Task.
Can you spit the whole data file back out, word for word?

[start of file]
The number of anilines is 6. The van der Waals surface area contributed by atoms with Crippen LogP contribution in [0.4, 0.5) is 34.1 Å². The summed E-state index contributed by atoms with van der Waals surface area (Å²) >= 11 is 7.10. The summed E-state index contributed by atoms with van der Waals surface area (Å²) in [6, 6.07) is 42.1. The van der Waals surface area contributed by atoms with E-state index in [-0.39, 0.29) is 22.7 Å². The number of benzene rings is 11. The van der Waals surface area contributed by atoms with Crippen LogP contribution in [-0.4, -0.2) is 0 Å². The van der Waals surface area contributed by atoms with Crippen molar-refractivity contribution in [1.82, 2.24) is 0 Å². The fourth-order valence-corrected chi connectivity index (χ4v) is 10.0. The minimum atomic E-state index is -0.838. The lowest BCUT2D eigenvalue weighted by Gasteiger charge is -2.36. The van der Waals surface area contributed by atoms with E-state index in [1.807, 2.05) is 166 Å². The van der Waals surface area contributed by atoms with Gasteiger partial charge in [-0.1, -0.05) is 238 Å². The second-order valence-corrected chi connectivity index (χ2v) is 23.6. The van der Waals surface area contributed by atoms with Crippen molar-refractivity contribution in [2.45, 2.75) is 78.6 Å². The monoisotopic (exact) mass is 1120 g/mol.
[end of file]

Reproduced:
The number of anilines is 6. The van der Waals surface area contributed by atoms with Crippen LogP contribution in [0.4, 0.5) is 34.1 Å². The summed E-state index contributed by atoms with van der Waals surface area (Å²) >= 11 is 7.10. The summed E-state index contributed by atoms with van der Waals surface area (Å²) in [6, 6.07) is 42.1. The van der Waals surface area contributed by atoms with E-state index in [-0.39, 0.29) is 22.7 Å². The number of benzene rings is 11. The van der Waals surface area contributed by atoms with Crippen LogP contribution in [-0.4, -0.2) is 0 Å². The van der Waals surface area contributed by atoms with Crippen molar-refractivity contribution in [1.82, 2.24) is 0 Å². The fourth-order valence-corrected chi connectivity index (χ4v) is 10.0. The minimum atomic E-state index is -0.838. The lowest BCUT2D eigenvalue weighted by Gasteiger charge is -2.36. The van der Waals surface area contributed by atoms with E-state index in [1.807, 2.05) is 166 Å². The van der Waals surface area contributed by atoms with Gasteiger partial charge in [-0.1, -0.05) is 238 Å². The second-order valence-corrected chi connectivity index (χ2v) is 23.6. The van der Waals surface area contributed by atoms with Crippen molar-refractivity contribution in [2.45, 2.75) is 78.6 Å². The monoisotopic (exact) mass is 1120 g/mol.